fine, this time, Get back in here.

4. Level the wings & flash the lights------------ Glider takes off, to the wild
applause of all those assembled. Glider only gets 400 feet due to nose tow hook
location. Glider makes a 90 right and a 180 left, lands and rolls right up to
the starting point.

Attempts 5, 6 & 7 come off without a hitch and the Flight Examiner is called
out (300 lbs)

Level the wings & flash the lights-------------- Glider takes off, but only
gets 300 feet, makes a modified 90/180 and plunks it down hard, way down the
runway.

I took this opportunity to silently disappear and my licence still reads,
Aero-Tow Only.
JJ Sinclair
  #15  
Old October 26th 03, 05:45 PM
Mark Navarre
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Bill Daniels writes:

If you don't like the way a winch launch is going, release and land. You
can do that with a winch launch because you should always be in a position
to land back on the runway - I can't say that is always true with air tow.


This brings up a point I left out of my original post. The SITE must be
suitable for winch launching. If the site has a short runway, or obstructions,
then the option to release and land straight ahead may be limited. Of course
this applies to aerotow as well.

Winch launch accelerates the glider far faster than air tow so dropping a
wing due to insufficient aileron control is unlikely. (Of course, you can
still drop a wing due to incompetence with unhappy results.)


If the winch operator does not apply adequate power for rotation and climb
early in the launch, the window of opportunity to abort safely closes quickly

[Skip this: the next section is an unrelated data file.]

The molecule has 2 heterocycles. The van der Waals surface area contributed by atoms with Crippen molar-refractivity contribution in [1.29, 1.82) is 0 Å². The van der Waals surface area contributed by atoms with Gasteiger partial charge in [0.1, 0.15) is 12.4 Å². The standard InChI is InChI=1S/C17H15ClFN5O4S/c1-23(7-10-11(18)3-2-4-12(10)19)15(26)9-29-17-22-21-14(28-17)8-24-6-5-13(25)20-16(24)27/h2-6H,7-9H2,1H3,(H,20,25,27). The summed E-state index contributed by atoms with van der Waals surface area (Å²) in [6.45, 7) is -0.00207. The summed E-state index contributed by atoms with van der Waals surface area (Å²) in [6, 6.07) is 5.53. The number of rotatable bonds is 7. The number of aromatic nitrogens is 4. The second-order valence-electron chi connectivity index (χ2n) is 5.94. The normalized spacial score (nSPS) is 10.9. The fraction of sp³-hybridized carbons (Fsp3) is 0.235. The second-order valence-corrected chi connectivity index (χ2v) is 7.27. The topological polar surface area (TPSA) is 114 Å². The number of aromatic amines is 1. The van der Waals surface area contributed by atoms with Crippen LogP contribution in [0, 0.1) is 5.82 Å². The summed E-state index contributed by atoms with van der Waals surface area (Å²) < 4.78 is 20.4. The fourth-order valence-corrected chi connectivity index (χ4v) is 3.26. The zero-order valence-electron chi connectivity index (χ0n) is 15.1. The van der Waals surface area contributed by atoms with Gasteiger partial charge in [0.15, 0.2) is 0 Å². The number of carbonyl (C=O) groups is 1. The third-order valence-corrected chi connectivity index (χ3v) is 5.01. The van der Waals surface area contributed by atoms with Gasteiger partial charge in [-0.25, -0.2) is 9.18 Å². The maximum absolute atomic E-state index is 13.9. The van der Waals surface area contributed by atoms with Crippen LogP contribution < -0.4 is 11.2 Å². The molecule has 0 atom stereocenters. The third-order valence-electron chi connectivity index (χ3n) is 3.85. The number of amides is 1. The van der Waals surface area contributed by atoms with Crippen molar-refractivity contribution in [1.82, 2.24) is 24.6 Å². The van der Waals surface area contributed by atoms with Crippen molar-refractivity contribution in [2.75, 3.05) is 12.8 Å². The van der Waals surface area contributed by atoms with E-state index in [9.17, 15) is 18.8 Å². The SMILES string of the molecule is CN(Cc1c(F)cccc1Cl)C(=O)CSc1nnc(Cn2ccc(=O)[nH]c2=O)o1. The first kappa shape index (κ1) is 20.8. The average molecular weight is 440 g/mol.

and leaves unsuitable options.

In both cases, the training of the pilots and launch crews have a lot to due
with overall safety. There is ample opportunity for either to come to a bad
end. With equally good training, I think winch launch is safer.


I wholeheartedly agree that training, and practice, are of great importance. I
had a winch launch accident early this year in which training played a large
part. Also reaction time, and the limited suitability of the site for winch
launching.
I will give a brief description of the accident:
I did not brief the winch driver on my launch requirements (mistake 1), my
glider had the highest wingloading of any there that day.
The initial acceleration from a stop was weak enough in comparison to all my
previous training on this winch to make the hair on the back of my neck stand
up. I had enough room to wait for more power (mistake 2) but was too low and
slow to wag wings. I briefly pulled back on the stick to see if there was any
tension on the cable, maybe the winch had redlined in a lower gear (the winch
in question has known issues, mistake 3). I felt the tension completely go
away, pulled the release and pushed the nose over. I was not aggressive with